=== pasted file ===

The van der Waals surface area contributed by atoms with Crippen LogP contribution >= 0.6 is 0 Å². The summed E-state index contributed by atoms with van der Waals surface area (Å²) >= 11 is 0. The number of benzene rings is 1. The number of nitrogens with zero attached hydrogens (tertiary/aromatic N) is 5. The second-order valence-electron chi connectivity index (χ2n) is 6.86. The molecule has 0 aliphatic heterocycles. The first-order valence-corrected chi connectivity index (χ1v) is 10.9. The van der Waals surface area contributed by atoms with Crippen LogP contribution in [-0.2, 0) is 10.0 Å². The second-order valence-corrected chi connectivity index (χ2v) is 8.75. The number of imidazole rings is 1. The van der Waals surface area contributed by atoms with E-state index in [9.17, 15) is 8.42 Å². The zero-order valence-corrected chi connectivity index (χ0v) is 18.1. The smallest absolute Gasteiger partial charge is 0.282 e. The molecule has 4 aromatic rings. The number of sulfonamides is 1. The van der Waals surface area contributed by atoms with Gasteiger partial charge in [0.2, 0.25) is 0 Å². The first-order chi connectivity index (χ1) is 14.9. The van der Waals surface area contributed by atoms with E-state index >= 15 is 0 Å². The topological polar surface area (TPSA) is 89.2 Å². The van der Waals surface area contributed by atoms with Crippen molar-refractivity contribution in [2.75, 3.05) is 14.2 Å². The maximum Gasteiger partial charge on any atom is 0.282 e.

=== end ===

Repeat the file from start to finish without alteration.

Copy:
The van der Waals surface area contributed by atoms with Crippen LogP contribution >= 0.6 is 0 Å². The summed E-state index contributed by atoms with van der Waals surface area (Å²) >= 11 is 0. The number of benzene rings is 1. The number of nitrogens with zero attached hydrogens (tertiary/aromatic N) is 5. The second-order valence-electron chi connectivity index (χ2n) is 6.86. The molecule has 0 aliphatic heterocycles. The first-order valence-corrected chi connectivity index (χ1v) is 10.9. The van der Waals surface area contributed by atoms with Crippen LogP contribution in [-0.2, 0) is 10.0 Å². The second-order valence-corrected chi connectivity index (χ2v) is 8.75. The number of imidazole rings is 1. The van der Waals surface area contributed by atoms with E-state index in [9.17, 15) is 8.42 Å². The zero-order valence-corrected chi connectivity index (χ0v) is 18.1. The smallest absolute Gasteiger partial charge is 0.282 e. The molecule has 4 aromatic rings. The number of sulfonamides is 1. The van der Waals surface area contributed by atoms with Gasteiger partial charge in [0.2, 0.25) is 0 Å². The first-order chi connectivity index (χ1) is 14.9. The van der Waals surface area contributed by atoms with E-state index >= 15 is 0 Å². The topological polar surface area (TPSA) is 89.2 Å². The van der Waals surface area contributed by atoms with Crippen molar-refractivity contribution in [2.75, 3.05) is 14.2 Å². The maximum Gasteiger partial charge on any atom is 0.282 e.